Every single creative writing session I’ve ever taught has been a learning experience reminding me that each person writes differently; everyone has something to say and a right to be heard saying it in their own voice. I’ve long since come to realise that the role of the creative writing facilitator is not to dominate the class with her own particular outlook on writing, but to voice encouragement, to sand down the edges of a piece, helping the writer expose its natural shape then subtly, but quite consciously, get out of the way allowing the participants to tell their stories in their own words fully embracing their own style and theme. I

’ve recently come across a fabulous Flannery O’Connor quote where she addresses a group on the topic of writers teaching writing classes. “The only parallel I can think to this is having the zoo come to you one animal at a time; and I suspect that what you hear from the giraffe one week is contradicted the next week by the baboon.” My worst experiences of editing have always been at the hands of someone who doesn’t understand why, or how, I write the way I do. It can be a tremendously negative experience to be offered “constructive criticism” by a well-meaning, more established writer who doesn’t enjoy the kind of writing you’re trying to produce.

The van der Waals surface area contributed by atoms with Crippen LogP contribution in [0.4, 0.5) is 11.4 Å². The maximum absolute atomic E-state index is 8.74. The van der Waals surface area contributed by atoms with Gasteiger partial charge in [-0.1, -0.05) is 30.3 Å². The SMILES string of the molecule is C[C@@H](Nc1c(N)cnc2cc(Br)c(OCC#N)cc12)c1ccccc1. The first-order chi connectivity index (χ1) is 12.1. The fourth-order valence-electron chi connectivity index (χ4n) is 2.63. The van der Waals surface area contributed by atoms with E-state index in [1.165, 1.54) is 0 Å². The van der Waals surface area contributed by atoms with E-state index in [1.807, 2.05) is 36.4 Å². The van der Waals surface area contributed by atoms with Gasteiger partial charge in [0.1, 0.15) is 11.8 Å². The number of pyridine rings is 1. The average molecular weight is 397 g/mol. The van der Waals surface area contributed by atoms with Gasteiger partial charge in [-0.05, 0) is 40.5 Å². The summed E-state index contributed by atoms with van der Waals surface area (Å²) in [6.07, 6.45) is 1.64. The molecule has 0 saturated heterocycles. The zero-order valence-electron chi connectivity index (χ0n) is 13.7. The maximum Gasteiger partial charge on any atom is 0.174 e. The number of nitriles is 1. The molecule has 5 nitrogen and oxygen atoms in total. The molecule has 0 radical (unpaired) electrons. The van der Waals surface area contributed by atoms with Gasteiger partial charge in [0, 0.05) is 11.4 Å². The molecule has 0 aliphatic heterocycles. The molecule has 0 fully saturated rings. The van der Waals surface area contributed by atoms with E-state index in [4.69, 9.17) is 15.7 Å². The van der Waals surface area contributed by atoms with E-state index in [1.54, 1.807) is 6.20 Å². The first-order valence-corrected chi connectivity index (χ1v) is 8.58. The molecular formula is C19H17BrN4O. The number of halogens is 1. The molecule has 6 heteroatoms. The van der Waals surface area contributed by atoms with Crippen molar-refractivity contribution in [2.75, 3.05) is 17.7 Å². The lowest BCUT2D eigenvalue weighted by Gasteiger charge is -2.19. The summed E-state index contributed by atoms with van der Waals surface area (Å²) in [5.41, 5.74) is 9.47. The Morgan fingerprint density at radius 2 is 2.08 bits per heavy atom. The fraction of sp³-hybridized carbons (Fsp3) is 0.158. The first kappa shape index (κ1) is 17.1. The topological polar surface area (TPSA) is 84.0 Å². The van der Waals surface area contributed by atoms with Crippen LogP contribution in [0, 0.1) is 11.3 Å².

Over the last six weeks I’ve come back to this thought again and again. I had around a dozen people in my class: prose writers, poets, historical fiction writers, playwrights, crime writers, memoir writers, non-fiction writers and just about every other version of writer in existence. Over and over I had to resist the urge to try to turn them all into character-driven, magic realists. The desire to clip and embellish and offer odd metaphor choices was extremely strong. I did my best to keep it in check and, listening to everyone read their finished pieces last Thursday, I think I might just have got away with it. All my students produced a piece which sounded like a believable version of their own voice. I was really proud of them. It’s hard to hold on to your own voice when there’s a lady with a whiteboard and handouts telling you how she writes and then reading you huge, intimidatingly brilliant, chunks of George Saunders and Kevin Barry ad nauseum. It took me years and years to grow confident enough in my own writing voice not to be unduly swayed by other writers. Even now I sometimes get overcome by insecurity and consider altering my style and the themes of my stories to fit some silly perceived audience I have in my head. The writers in my class seemed so very assured with their writing voices. They knew how to take on board advice about structure and pacing and language choice without compromising one iota of their own distinctive style. They taught me a lot about learning in a workshop environment; teaching, as I’ve mentioned above, really has to be a two way relationship. I’m definitely still learning this one.